Sunday, February 14, 2016

The truth, the whole truth and nothing but the truth

It is very difficult to get to the truth of some matters. One such matter is "the reliability of the Bible."
My eye chanced on a blogpost signalled on a blogroll here. Peter Head at Evangelical Textual Criticism takes on a "silly" article by Greg Gilbert at The Gospel Coalition (itself an adapted excerpt from a book written by Gilbert called Why Trust the Bible?). Some of the comments to Peter Head's article are in themselves illuminating as to ways in which evangelicalism can be, well, a bit precious.

Peter Head's underlying point, as one evangelical to a community of evangelicals is that evangelicals do no service to their advancement of the significance of the Bible as the authoritative written Word of God by underpinning arguments with sloppy logic and slippery use of available evidence.

I am with Peter Head. When we read the Old and New Testaments in their original languages we are reading documents with a complex and often difficult history. "Complex" because matching differences between manuscripts offers in many cases no simple argument which will clinch agreement on what the text of the "original" manuscript was (say, Paul as he or an amanuensis wrote the epistle which would then be circulated, or, then copied and those copies circulated to the  churches. "Difficult" because there are often decades of uncertainty between the widely agreed date of composition of the original document and the manuscript copy of that document agreed (widely, or otherwise) to be the oldest available to us. And, even then, it is quite possible that that document is a poor copy compared with the putative original, and a later manuscript is actually more reliable as a representation of the original.

These are complex and difficult matters when considering the New Testament alone. They are much more complex and difficult when considering the Old Testament (for which we have manuscripts in Hebrew and Aramaic, but much uncertainty as to how reliable our manuscripts are, noting variations when compared to the Greek Old Testament manuscripts and to evidence from manuscripts in other ancient translations of the Old Testament).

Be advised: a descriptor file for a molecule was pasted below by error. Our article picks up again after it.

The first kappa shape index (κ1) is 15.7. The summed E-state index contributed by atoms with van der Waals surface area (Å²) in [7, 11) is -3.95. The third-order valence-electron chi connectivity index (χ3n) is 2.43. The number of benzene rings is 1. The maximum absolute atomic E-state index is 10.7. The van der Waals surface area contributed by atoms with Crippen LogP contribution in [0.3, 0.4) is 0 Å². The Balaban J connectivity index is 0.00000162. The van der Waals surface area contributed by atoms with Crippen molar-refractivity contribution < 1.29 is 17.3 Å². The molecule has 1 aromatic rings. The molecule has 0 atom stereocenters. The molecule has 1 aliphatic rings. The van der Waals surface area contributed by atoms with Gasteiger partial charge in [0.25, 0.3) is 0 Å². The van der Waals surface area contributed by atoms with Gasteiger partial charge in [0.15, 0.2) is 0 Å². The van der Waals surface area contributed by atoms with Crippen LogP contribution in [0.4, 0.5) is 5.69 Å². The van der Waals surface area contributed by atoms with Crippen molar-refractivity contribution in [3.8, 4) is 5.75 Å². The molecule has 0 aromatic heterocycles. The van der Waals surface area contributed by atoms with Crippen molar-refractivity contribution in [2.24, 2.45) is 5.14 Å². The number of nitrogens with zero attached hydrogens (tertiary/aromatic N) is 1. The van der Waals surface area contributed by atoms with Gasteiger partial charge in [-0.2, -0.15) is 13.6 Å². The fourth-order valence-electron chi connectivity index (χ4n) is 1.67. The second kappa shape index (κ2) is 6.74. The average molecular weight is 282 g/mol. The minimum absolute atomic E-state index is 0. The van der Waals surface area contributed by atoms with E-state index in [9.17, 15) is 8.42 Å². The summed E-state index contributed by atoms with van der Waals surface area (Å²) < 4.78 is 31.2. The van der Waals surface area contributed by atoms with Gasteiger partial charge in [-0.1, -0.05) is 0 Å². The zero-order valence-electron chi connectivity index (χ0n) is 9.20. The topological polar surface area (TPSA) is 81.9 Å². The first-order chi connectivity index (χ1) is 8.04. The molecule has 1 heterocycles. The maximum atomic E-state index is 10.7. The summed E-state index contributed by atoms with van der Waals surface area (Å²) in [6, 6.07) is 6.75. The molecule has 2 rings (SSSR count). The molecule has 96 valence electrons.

Evangelicals should not oversimplify the issues or underestimate the difficulties we have when we try to deduce from the myriad evidence available to us, exactly what the original form of the Bible was. We would all like a reliable Bible in which we were confident that we had manuscripts in the relevant ancient languages which were "the truth, the whole truth and nothing but the truth." But it ain't possible (short of some really, really remarkable archaeological or antiquarian discoveries of manuscripts much older than those we currently have). Yes, I am aware that we have the Dead Sea Scrolls, which are truly ancient and terrifically helpful in the quest for a reliable Bible, but they are not a "whole Bible" treasure trove of manuscripts.

Nevertheless we should not despair of the quest for the reliability of the Bible, providing we look for the right kind of reliability. I hope to come back to this quest soon.

20 comments:

Anonymous said...

On the other hand, there is no manuscript tradition that attests to the Sanhedrin's miraculous conversion during Jesus's trial, leading to Jesus's enthronement as King of the Jews, his many years of wise rule and teaching in Palestine, the delighted Romans' decision to delay the destruction of the Temple, his peaceful death in his sleep at age 65, and his son in law's bold evangelism in the Roman world. Really, there isn't. We do not need an Ideal Bible to know that the canonical documents broadly agree on the shape of the story of Jesus and on its meaning for the world.